You've heard it a thousand times: "The movie is never as good as the book." This old saying is never more true than when it speaks of a novel adapted into a TV movie. So in a way, The Pilot's Wife never had a chance. Based on the novel by Anita Shreve, The Pilot's Wife just doesn't pack the emotional wallop necessary for such a powerful story; an emotion that can only glimpsed through the character's introspection, which can only be found in the written word and rarely ever translates well on screen.
The film opens in the early morning with a knock on the door. Seeing the man standing on her porch, Kathryn Lyons (Christine Lahti) immediately knows her husband has been killed; she just needs to know when and where. The man from the airlines, Robert Hart (Campbell Scott), tells her it was a plane crash over the coast of Ireland.
Before Kathyrn can even begin to accept what has happened, rumors begin to fly that John Lyons (John Heard) was responsible for the crash. Naturally, Kathryn and her daughter, Mattie (Alison Pill), won't believe that the loving man who shared their lives could ever do such a thing. But once the Safety Board and FBI come on board the investigation, even Kathryn begins to have doubts. So she leaves her daughter behind and starts an investigation of her own, one that leads her to Ireland and the truth about her husband and the lies he told during their marriage.
The "woman seeks the truth about her dead husband" story has been done before, and has been done better. The entire adaptation is flat with no real depth or emotion. I never once found myself believing the mental anguish I witnessed on screen. The obvious scapegoat could be the poor dialog. In one scene that begs for passion, Kathryn whispers to herself, and apparently her dead husband, "I trusted you not to die," with such lack of emotion I had to resist a smile.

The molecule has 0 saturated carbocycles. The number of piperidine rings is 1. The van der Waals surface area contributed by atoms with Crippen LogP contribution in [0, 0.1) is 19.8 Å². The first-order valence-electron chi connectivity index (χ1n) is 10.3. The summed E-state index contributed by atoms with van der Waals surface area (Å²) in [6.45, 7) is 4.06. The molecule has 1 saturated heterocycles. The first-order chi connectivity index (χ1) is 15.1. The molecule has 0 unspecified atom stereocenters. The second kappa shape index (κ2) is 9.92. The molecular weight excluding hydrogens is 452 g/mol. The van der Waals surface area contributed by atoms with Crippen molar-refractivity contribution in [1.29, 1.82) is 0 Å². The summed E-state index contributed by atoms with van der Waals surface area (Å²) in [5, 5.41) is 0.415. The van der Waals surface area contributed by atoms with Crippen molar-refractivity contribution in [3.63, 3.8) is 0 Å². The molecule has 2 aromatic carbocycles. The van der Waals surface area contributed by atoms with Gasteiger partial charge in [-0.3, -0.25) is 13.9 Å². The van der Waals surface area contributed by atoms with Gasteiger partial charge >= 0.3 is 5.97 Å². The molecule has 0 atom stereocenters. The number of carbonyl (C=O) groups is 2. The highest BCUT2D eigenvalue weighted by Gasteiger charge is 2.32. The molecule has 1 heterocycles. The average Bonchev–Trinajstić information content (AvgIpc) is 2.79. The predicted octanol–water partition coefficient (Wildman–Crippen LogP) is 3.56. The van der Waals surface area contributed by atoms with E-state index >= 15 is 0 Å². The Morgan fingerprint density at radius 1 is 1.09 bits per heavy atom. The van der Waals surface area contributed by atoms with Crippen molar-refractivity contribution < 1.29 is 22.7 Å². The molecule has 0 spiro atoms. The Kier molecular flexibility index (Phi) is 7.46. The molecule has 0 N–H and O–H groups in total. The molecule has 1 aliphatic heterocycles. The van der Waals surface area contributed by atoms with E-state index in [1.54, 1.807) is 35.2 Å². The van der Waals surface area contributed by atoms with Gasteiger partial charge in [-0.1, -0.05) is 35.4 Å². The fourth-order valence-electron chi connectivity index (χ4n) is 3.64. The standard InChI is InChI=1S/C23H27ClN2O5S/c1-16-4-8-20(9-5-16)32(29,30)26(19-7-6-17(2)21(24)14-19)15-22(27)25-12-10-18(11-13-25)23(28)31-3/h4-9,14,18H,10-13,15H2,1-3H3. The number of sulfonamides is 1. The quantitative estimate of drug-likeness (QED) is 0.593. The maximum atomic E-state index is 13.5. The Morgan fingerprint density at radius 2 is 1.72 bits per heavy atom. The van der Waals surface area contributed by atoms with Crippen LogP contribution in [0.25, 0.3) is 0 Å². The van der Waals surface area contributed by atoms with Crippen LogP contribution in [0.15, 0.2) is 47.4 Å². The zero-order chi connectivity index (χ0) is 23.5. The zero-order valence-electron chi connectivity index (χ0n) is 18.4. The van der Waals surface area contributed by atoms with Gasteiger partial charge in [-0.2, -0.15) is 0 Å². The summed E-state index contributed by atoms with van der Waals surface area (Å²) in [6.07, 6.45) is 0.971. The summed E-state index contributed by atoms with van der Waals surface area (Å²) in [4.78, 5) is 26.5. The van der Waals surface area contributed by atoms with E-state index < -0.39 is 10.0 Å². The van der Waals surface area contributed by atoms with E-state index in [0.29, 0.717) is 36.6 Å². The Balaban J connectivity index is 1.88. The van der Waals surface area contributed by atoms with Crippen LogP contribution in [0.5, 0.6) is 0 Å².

But the poor dialog can't carry the burden of this film's weaknesses. The biggest reason behind the films lack of feeling is its lack of detail. Put simply, the story is too rushed. It's as if the 1.5 hour time limit put undue constraints on the production, and the powers that be decided that getting in every plot point was more important that character development or realism.
All this criticism is really unfortunate because I found myself thinking over and over again that the film would most likely make a great book. A novel that gets into the heart of a woman who has not only lost her husband, but who also learns that her life has been a lie, could be a very powerful one. It just happens that it doesn't make a good TV movie.
Lion's Gate presents The Pilot's Wife in 1.85:1 non-anamorphic widescreen. It's a relatively clean transfer with only minor noise artifacts, but the transfer is very soft. It truly lacked crisp, solid detail. It's a dark, somber film, but I continually felt it was too dark, as if there was a constant haze over the entire presentation. Although the skin tones seemed correct, most colors are muted and there is little depth in the shadows.
Offered in 2.0 Dolby Surround, The Pilot's Wife is an acceptable track at best. There is almost no low end here, and the dialog is too soft. A few times the voices appear as if they aren't coming from the characters on screen but somewhere behind them. This is most likely caused by poor dubbing during the outside scenes, but it seems as if the DVD transfer only escalates the problem.
THE BONUS FEATURES
Almost an Easter egg (it's hidden behind the Lion's Gate logo), this disc features a full frame trailer of The Pilot's Wife and The Dead Zone, a trailer that sounds even worse than it looks.
If you're interested in the story, read the book.